|Title:||Expanding the Applicability of Non-Market Valuation: Examinations of Deliberative Valuation, Contingent Valuation, and Attribute-Based Pricing||Language:||English||Authors:||Witt, Brian||Keywords:||Deliberative Valuation; Contingent Valuation; Attribute-Based Pricing||Advisor:||Getzner, Michael||Issue Date:||2020||Number of Pages:||150||Qualification level:||Doctoral||Abstract:||
Many goods and services, particularly environmental goods and services, are not traded in markets or are traded in poorly-functioning markets; thus, they are often undersupplied relative to their demand. A number of non-market valuation methodologies have been developed to estimate realistic prices or values for these non-marketed or quasi-marketed goods and services. However, non-market valuation exercises are often expensive to conduct and necessitate a level of technical expertise that may limit their practical usability with regard to many goods and services, especially in lower- and middle-income countries. Reducing this cost and complexity could increase the potential applicability of valuation methodologies in previously-marginal contexts and increase the usefulness of these techniques to policymakers and researchers alike. Using three case studies, this dissertation aims to substantively contribute to the literature on non-market valuation by discussing and evaluating potential frameworks for improving the cost-effectiveness of these methodologies. After an introduction (Chapter One), each chapter of this dissertation examines a different non-market valuation technique: deliberative valuation (Chapter Two), contingent valuation (Chapter Three), and attribute-based pricing models (Chapter Four).Chapter Two addresses deliberative valuation within the context of participation in Payment for Ecosystem Service (PES) programs. When compared with other stated preference valuation methodologies, deliberative valuation gives participants more time and information, potentially resulting in more valid and reliable estimations, as well as higher participant confidence. It also has weaknesses, however, such as small sample sizes, lower participant diversity, and high costs. This chapter proposes a minimalist framework for deliberation that increases sample size and lowers cost per participant through short, structured deliberative sessions and the use of deliberative sub-groups. In order to evaluate the effectiveness of the minimalist framework, a case study was conducted with 192 landholders in south-eastern Mexico, examining how participants’ perception of benefits derived from communal forest lands would impact their willingness to accept (WTA) comparatively lower payments to participate in a Payment for Ecosystem Services (PES) program. The results suggest that a substantial number of landholders would accept a lower payment level to participate in a PES program over a degradative alternative, with an average of 45.5% of participants willing to accept a 45% reduction in payments to participate in the PES program and an aggregated median (implied) willingness to pay (WTP) of US$35.22 to preserve the perceived benefits being derived from the communal forests. The minimalist framework had an impact on willingness to participate in the PES program, with a 13.8% increase in the percentage of participants willing to participate in the PES program post-deliberation and an aggregated median (implied) willingness to pay for preserving forest land US$14.11 higher after deliberation. The impact on participant confidence was stronger, with a 31.2% increase in the percentage of participants expressing confidence in their choice after deliberations.Chapter Three evaluates multi-site contingent valuation studies through the lens of protected area entrance fee pricing. It can be challenging to set protected area entrance fees without information on how much visitors are willing to pay (WTP); this is problematic, as studies have shown that protected sites globally have typically set prices below what visitors would pay. It can be particularly difficult for agencies managing multiple sites to set fees at each protected area under their management appropriately without the expense, in time and money, of conducting visitor surveys at each site. This is especially problematic if, for reasons of efficiency or policy, management agencies use uniform or quasi-uniform pricing structures across sites. Multi-site contingent valuation surveys, using a sample of sites with distinctive profiles, offer a potentially more cost-effective option. In order to ascertain the potential for raising additional revenue through entrance fee increases, examine how willingness to pay estimates would vary across different protected areas, and evaluate the effectiveness of a quasi-uniformiipricing strategy, 877 visitors at five Mexican protected sites, Calakmul Biosphere Reserve, Cobá Archaeological Zone, Palenque National Park, Sian Ka’an Biosphere Reserve, and Yum Balam Nature Reserve, were interviewed through double-bounded dichotomous choice contingent valuation surveys. The results suggest that visitors would be willing to pay higher entrance fees, with mean maximum willingness to pay estimates of 2.8–9.8 times current fees, ranging from US$15.70 to US$25.83. Visitor demand was found to be relatively inelastic, with aggregate fee increases of 26% estimated to result in a 5% decrease in visitation. These results suggest that there is room to raise revenues through moderate fee increases without an equivalent drop-off in visitation and that there is indeed the potential for a quasi-uniform entrance fee policy across the sites, with a standard fee level and supplementary fees at Calakmul and Palenque.Chapter Four examines attribute-based pricing models within the context of entrance fee pricing at safari tourism-oriented African protected areas. At national parks and game reserves in eastern and southern Africa where safari tourism opportunities ensure a steadily-growing stream of wealthy visitors, increased entrance fees may provide a possible solution for fiscal problems. However, limited data on visitor demand makes entrance fee pricing at many of these protected areas a matter of guesswork or emulation, potentially leading to considerable mispricing and lost revenue. While a stated preference non-market valuation methodology, such as contingent valuation, might be an effective means to estimate visitor willingness to pay (WTP), the costs and complexity of survey-based valuation methodologies are prohibitive for many governmental and parastatal site operators in lower- and middle-income countries, generating the need for a less expensive and technically-demanding option. This chapter examines an attribute-based approach, using site attributes to model a range of plausible prices for 21 protected areas in eastern and southern Africa. With wildlife viewing quality, perceived safety, site prominence, quality of accommodation, and ease of access as determinant attributes, the attribute-based pricing model suggests that the surveyed sites could raise entrance fees considerably, with mean potential increase of 240%-348% over current fees and mean modeled lower- and upper-bound entrance fees of US$56.24 and US$86.57, respectively, compared to a mean current fee of US$33.04. Botswanan, Namibian, and Zambian protected areas, with generally low fees and high scores in all attributes, are modeled to have the greatest room for increasing fees, while Kenyan protected areas, with generally only average attributes and relatively high current prices, are modeled to have the least potential for fee increases.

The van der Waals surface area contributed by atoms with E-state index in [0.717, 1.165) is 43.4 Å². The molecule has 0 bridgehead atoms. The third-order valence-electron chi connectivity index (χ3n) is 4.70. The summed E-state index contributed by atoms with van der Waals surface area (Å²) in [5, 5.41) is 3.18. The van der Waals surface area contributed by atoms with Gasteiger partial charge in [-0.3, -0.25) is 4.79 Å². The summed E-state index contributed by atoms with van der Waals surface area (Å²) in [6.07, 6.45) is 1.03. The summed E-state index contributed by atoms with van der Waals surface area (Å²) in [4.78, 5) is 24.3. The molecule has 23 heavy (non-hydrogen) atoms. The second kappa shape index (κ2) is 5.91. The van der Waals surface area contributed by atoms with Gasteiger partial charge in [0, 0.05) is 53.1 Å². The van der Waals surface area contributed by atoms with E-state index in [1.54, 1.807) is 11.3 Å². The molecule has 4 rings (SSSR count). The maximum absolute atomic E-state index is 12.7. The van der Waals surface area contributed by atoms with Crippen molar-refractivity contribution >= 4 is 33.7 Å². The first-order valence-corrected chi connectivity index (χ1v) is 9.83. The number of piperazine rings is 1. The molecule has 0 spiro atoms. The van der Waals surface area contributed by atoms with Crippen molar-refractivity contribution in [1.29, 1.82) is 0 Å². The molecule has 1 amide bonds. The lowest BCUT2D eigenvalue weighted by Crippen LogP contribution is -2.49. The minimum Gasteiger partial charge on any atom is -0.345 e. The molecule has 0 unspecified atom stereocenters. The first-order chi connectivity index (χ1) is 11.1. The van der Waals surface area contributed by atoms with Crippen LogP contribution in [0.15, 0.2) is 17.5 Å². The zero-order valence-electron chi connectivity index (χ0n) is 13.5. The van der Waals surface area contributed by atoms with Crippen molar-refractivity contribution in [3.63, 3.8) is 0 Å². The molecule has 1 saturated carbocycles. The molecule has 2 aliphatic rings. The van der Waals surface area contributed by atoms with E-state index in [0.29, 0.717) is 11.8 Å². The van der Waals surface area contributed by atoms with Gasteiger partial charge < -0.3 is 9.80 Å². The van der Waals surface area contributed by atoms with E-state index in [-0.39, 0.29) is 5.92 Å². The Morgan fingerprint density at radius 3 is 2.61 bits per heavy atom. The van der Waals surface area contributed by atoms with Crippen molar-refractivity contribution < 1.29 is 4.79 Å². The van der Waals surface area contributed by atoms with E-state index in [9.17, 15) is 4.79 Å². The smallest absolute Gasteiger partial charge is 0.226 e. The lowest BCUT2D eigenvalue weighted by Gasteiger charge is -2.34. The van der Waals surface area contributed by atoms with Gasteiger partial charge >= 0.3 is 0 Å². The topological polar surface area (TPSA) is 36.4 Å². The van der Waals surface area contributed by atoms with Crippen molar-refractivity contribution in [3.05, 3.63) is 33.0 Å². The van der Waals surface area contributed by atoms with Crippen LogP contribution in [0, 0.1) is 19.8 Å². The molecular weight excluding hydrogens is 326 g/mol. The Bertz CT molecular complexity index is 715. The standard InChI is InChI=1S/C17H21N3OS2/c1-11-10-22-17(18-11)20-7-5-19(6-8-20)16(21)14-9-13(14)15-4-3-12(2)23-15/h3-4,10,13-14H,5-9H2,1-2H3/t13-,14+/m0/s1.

|DOI:||10.34726/hss.2020.83988||Library ID:||AC16046415||Organisation:||E280 - Institut für Raumplanung||Publication Type:||Thesis
|Appears in Collections:||Hochschulschrift | Thesis|
Show full item record
Files in this item:
|Expanding the Applicability of Non-Market Valuation Examinations of Deliberative Valuation Contingent Valuation and Attribute-Based Pricing.pdf||2.44 MB||Adobe PDF||View/Open|
Items in reposiTUm are protected by copyright, with all rights reserved, unless otherwise indicated.